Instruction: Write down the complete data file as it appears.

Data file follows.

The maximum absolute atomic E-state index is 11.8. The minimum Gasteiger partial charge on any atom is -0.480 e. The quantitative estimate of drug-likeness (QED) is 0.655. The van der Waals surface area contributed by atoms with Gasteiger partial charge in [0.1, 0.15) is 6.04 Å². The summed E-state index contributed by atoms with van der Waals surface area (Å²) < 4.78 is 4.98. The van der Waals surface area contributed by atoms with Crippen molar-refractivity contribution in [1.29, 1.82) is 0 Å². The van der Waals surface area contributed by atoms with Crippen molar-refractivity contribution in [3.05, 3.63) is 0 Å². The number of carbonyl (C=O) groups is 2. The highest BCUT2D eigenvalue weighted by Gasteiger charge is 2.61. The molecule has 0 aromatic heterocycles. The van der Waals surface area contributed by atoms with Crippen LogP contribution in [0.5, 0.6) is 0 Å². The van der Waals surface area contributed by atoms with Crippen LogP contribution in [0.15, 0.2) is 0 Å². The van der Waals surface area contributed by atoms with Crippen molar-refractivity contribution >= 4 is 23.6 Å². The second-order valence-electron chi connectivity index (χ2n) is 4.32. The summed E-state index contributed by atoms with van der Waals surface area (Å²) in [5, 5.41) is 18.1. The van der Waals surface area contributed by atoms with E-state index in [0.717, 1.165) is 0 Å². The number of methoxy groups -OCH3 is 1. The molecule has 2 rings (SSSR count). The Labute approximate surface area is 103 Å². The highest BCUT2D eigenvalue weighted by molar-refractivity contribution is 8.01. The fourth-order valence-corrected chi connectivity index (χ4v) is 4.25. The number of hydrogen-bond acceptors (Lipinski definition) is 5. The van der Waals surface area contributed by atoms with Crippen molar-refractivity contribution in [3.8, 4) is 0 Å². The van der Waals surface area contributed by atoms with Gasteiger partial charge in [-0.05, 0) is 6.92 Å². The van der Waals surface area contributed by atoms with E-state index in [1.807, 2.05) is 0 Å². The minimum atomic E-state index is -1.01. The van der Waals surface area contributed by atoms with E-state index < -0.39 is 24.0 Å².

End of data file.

The maximum absolute atomic E-state index is 11.8. The minimum Gasteiger partial charge on any atom is -0.480 e. The quantitative estimate of drug-likeness (QED) is 0.655. The van der Waals surface area contributed by atoms with Gasteiger partial charge in [0.1, 0.15) is 6.04 Å². The summed E-state index contributed by atoms with van der Waals surface area (Å²) < 4.78 is 4.98. The van der Waals surface area contributed by atoms with Crippen molar-refractivity contribution in [1.29, 1.82) is 0 Å². The van der Waals surface area contributed by atoms with Crippen molar-refractivity contribution in [3.05, 3.63) is 0 Å². The number of carbonyl (C=O) groups is 2. The highest BCUT2D eigenvalue weighted by Gasteiger charge is 2.61. The molecule has 0 aromatic heterocycles. The van der Waals surface area contributed by atoms with Crippen LogP contribution in [0.5, 0.6) is 0 Å². The van der Waals surface area contributed by atoms with Crippen LogP contribution in [0.15, 0.2) is 0 Å². The van der Waals surface area contributed by atoms with Crippen molar-refractivity contribution >= 4 is 23.6 Å². The second-order valence-electron chi connectivity index (χ2n) is 4.32. The summed E-state index contributed by atoms with van der Waals surface area (Å²) in [5, 5.41) is 18.1. The van der Waals surface area contributed by atoms with E-state index in [0.717, 1.165) is 0 Å². The number of methoxy groups -OCH3 is 1. The molecule has 2 rings (SSSR count). The Labute approximate surface area is 103 Å². The highest BCUT2D eigenvalue weighted by molar-refractivity contribution is 8.01. The fourth-order valence-corrected chi connectivity index (χ4v) is 4.25. The number of hydrogen-bond acceptors (Lipinski definition) is 5. The van der Waals surface area contributed by atoms with Crippen molar-refractivity contribution in [3.8, 4) is 0 Å². The van der Waals surface area contributed by atoms with Gasteiger partial charge in [-0.05, 0) is 6.92 Å². The van der Waals surface area contributed by atoms with E-state index in [1.807, 2.05) is 0 Å². The minimum atomic E-state index is -1.01. The van der Waals surface area contributed by atoms with E-state index < -0.39 is 24.0 Å².